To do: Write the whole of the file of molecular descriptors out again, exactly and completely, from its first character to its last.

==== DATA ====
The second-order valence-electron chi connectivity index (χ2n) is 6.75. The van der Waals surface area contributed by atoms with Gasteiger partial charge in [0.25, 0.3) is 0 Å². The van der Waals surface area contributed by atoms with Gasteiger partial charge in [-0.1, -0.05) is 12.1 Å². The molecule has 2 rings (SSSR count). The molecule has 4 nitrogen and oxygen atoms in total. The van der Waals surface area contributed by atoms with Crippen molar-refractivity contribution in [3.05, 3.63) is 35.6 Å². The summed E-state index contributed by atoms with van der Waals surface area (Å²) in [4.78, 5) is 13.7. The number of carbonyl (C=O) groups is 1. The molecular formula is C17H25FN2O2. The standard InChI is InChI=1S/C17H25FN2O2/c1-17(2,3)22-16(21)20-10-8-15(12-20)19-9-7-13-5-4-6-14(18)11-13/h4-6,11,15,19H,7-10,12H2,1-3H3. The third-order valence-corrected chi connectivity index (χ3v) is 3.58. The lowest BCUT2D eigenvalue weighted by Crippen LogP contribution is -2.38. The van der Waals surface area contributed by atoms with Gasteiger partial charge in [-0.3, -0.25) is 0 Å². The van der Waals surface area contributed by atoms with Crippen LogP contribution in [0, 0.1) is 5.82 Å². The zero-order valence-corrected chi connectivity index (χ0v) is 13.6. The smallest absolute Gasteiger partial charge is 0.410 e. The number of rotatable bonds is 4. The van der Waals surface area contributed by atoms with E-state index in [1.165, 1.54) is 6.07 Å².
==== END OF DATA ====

The second-order valence-electron chi connectivity index (χ2n) is 6.75. The van der Waals surface area contributed by atoms with Gasteiger partial charge in [0.25, 0.3) is 0 Å². The van der Waals surface area contributed by atoms with Gasteiger partial charge in [-0.1, -0.05) is 12.1 Å². The molecule has 2 rings (SSSR count). The molecule has 4 nitrogen and oxygen atoms in total. The van der Waals surface area contributed by atoms with Crippen molar-refractivity contribution in [3.05, 3.63) is 35.6 Å². The summed E-state index contributed by atoms with van der Waals surface area (Å²) in [4.78, 5) is 13.7. The number of carbonyl (C=O) groups is 1. The molecular formula is C17H25FN2O2. The standard InChI is InChI=1S/C17H25FN2O2/c1-17(2,3)22-16(21)20-10-8-15(12-20)19-9-7-13-5-4-6-14(18)11-13/h4-6,11,15,19H,7-10,12H2,1-3H3. The third-order valence-corrected chi connectivity index (χ3v) is 3.58. The lowest BCUT2D eigenvalue weighted by Crippen LogP contribution is -2.38. The van der Waals surface area contributed by atoms with Gasteiger partial charge in [-0.3, -0.25) is 0 Å². The van der Waals surface area contributed by atoms with Crippen LogP contribution in [0, 0.1) is 5.82 Å². The zero-order valence-corrected chi connectivity index (χ0v) is 13.6. The smallest absolute Gasteiger partial charge is 0.410 e. The number of rotatable bonds is 4. The van der Waals surface area contributed by atoms with E-state index in [1.165, 1.54) is 6.07 Å².